Quite a good swim with around 4 feet of water and around 12º.

53 Loch S nan I 1
Deer roaring all around us and another group of hinds at the end of this small loch, which was swimmable but not fun!

54 Loch an Tuim
A reasonable launch off a stoney beach.

55 Loch S nan I 2
By now we had indentified four roaring stags and associated groups of hinds, al generally moving north away from us. Some lochs were just not meant to be swum in - but walked to! So we sat and ate our lunch while three of them argued it out about 1 miles north.

56 Loch na Bà Ruaidhe
I was watched by three bemused hinds on the hill above as I ploutered in this long thin shallow loch. Then realised they were looking out for the stag roaring in the hill behind me. Whatever the 'Red Cow' was doing I hope it was not rotting at the bottom of the loch!

56A Loch Sgùrr Breac
We set off up to Creagan Dubh to see if the little loch marked was anything - it was just a very damp bog, Then off for what we thought was going to be a long treck down and up and down to the last one. But we are getting so fit that we got there quite speedily. By now we were almost over by the top fenceof the Tarskavaig woodland enclosure. From the top of the hill we could see out last loch - oh what joy. Interesting geomorphology, but I did not even bother to go down and try it out! Then back home via the long straight fence passed an old track into the hils and a large sheep-pen.

Tuesday 12 October - the last long hike, and up to the top of Sleat.

The fourth sunny day in a row, but the air temperature was starting to drop at 3pm when we set off, again, from the top of the Gasgain, this time heading for Sgòrach Breac. Got to the top in 40 minutes hearing a stag in the distance.

57 SB1
After tea at the top we went down to a very swimmable little loch. There were newts swimming in the weed at the edges. Apart from the ice-age-old stones in the loch, the surrounding rocks were fine examples of glaciation rocks and roche-moutonee.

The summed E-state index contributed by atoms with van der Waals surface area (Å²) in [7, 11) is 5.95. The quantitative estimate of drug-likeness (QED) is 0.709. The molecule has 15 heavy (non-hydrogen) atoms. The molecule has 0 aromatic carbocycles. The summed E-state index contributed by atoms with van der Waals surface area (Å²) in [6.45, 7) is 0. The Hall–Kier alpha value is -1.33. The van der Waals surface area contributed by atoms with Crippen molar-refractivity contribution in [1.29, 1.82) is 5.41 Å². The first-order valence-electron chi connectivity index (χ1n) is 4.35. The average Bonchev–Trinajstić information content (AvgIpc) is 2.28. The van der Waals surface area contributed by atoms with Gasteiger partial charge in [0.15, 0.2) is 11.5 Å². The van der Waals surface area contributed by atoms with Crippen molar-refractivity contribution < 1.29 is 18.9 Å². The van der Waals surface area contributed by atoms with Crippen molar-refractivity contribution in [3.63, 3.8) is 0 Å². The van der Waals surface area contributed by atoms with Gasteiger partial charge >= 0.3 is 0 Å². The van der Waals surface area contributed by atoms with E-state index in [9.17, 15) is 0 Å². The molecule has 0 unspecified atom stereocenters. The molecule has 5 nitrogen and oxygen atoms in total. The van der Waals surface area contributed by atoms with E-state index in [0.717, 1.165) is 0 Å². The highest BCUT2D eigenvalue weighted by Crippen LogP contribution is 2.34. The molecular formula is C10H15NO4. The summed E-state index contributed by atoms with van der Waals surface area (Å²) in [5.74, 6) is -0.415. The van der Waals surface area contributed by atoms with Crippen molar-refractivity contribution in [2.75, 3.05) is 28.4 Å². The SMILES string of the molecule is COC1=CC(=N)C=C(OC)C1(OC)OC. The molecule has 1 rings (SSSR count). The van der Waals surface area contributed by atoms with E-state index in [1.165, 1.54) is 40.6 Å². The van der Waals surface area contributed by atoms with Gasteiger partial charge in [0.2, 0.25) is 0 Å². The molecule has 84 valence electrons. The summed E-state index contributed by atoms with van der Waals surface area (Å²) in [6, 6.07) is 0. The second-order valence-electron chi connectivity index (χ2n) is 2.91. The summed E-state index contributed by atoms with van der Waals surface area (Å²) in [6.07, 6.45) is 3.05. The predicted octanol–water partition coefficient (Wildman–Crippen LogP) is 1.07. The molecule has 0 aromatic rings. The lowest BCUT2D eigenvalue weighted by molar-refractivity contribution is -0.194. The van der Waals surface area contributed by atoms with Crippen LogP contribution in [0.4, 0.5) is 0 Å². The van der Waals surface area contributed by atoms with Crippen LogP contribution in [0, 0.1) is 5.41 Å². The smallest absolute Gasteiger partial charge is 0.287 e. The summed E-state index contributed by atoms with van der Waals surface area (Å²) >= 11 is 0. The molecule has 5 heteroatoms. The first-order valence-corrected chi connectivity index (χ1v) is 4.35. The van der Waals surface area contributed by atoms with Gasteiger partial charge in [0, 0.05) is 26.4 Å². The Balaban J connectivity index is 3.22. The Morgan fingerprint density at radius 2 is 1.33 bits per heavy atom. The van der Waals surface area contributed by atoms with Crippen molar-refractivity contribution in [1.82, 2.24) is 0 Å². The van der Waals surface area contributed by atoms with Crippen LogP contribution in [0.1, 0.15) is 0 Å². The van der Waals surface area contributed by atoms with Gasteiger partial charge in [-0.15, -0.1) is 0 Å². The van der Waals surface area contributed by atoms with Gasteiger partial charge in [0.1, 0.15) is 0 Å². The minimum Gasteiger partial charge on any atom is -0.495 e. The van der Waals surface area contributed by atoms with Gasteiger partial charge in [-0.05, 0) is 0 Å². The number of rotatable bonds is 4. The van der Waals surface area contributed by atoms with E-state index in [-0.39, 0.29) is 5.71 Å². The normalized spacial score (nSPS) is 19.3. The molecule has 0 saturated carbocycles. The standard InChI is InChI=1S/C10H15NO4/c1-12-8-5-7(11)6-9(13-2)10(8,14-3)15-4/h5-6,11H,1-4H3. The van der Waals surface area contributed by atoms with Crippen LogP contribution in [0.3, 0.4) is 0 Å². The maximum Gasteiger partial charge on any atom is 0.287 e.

58 SB2
A short walk to a just-about-swimmable loch.

59 Loch Fada Gasgain
The last one before the last one! and what a splendid loch this is. It has all been worth while - up here with panoramic views of the Cuillins, Broadford Bay and Knoydart, deer all around. That's me, waving, not drowning!

 Sunday 31 October at 4pm

60 Loch Gauscavaig

It has been a long two weeks wait to the appointed day. Lots of publiclity in the WHFP and on the Tom Morton Radio show amongst others. It had been miserable weather for some time and I went down with a cold. Tarskavaig Hall folk started talking about providing a cup of tea and I met one or two who said they might come.

So just before 4pm Polly and I arrived at Loch Gauscavaig and were absolutely gobsmacked and humbled to find 60 people and 2 horses wating for us. It was a beautiful day and Tarskavaig provided what only Tarskavaig can do - a fantastic sunset, a great sense of community and a cracking ceilidh.

Dressed in bow tie, swimming trunks and a pair of flippers I descended into the water, to the loud strains of 'The Ride of the Valkyries' played on the CD player by Hector. My swimming pal Hal preceeded me and measured the water at 9º.

I entered the water with usual grace (the flippers did not help) was then followed by Duncan Scott, Ronnie MacLean and Kevin Donnelly into the water. Rob Ware took lots of photos. It was also good of course to have Polly holding the towel, brother Neil in attendance.

We then adjourned to the Hall for soup, tea sandwiches and a double dose of Flora's dumplings. The ceilidh band played and I had set up a computer with all the photos on.  More donations poured in and a good time was had by all.



What next, they ask? ~ a hot bath.